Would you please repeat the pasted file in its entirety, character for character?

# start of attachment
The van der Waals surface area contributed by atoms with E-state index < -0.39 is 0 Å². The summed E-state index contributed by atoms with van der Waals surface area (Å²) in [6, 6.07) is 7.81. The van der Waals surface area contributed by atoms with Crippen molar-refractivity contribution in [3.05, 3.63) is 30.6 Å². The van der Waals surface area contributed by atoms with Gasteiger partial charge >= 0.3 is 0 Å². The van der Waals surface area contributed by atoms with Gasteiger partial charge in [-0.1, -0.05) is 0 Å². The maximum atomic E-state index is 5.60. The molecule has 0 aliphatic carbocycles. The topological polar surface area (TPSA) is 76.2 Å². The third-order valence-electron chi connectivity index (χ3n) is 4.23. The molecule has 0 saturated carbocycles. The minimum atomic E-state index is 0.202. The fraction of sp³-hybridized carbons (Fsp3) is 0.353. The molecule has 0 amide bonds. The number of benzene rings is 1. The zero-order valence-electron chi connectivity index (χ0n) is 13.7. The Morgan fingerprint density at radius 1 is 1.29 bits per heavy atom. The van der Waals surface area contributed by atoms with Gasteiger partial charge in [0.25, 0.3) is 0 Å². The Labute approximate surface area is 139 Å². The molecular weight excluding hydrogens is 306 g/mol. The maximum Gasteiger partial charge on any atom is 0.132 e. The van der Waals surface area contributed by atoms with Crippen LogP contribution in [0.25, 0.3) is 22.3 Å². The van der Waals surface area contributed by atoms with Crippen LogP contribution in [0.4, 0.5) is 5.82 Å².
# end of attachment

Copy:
The van der Waals surface area contributed by atoms with E-state index < -0.39 is 0 Å². The summed E-state index contributed by atoms with van der Waals surface area (Å²) in [6, 6.07) is 7.81. The van der Waals surface area contributed by atoms with Crippen molar-refractivity contribution in [3.05, 3.63) is 30.6 Å². The van der Waals surface area contributed by atoms with Gasteiger partial charge >= 0.3 is 0 Å². The van der Waals surface area contributed by atoms with Gasteiger partial charge in [-0.1, -0.05) is 0 Å². The maximum atomic E-state index is 5.60. The molecule has 0 aliphatic carbocycles. The topological polar surface area (TPSA) is 76.2 Å². The third-order valence-electron chi connectivity index (χ3n) is 4.23. The molecule has 0 saturated carbocycles. The minimum atomic E-state index is 0.202. The fraction of sp³-hybridized carbons (Fsp3) is 0.353. The molecule has 0 amide bonds. The number of benzene rings is 1. The zero-order valence-electron chi connectivity index (χ0n) is 13.7. The Morgan fingerprint density at radius 1 is 1.29 bits per heavy atom. The van der Waals surface area contributed by atoms with Gasteiger partial charge in [0.25, 0.3) is 0 Å². The Labute approximate surface area is 139 Å². The molecular weight excluding hydrogens is 306 g/mol. The maximum Gasteiger partial charge on any atom is 0.132 e. The van der Waals surface area contributed by atoms with Crippen LogP contribution in [0.25, 0.3) is 22.3 Å². The van der Waals surface area contributed by atoms with Crippen LogP contribution in [0.4, 0.5) is 5.82 Å².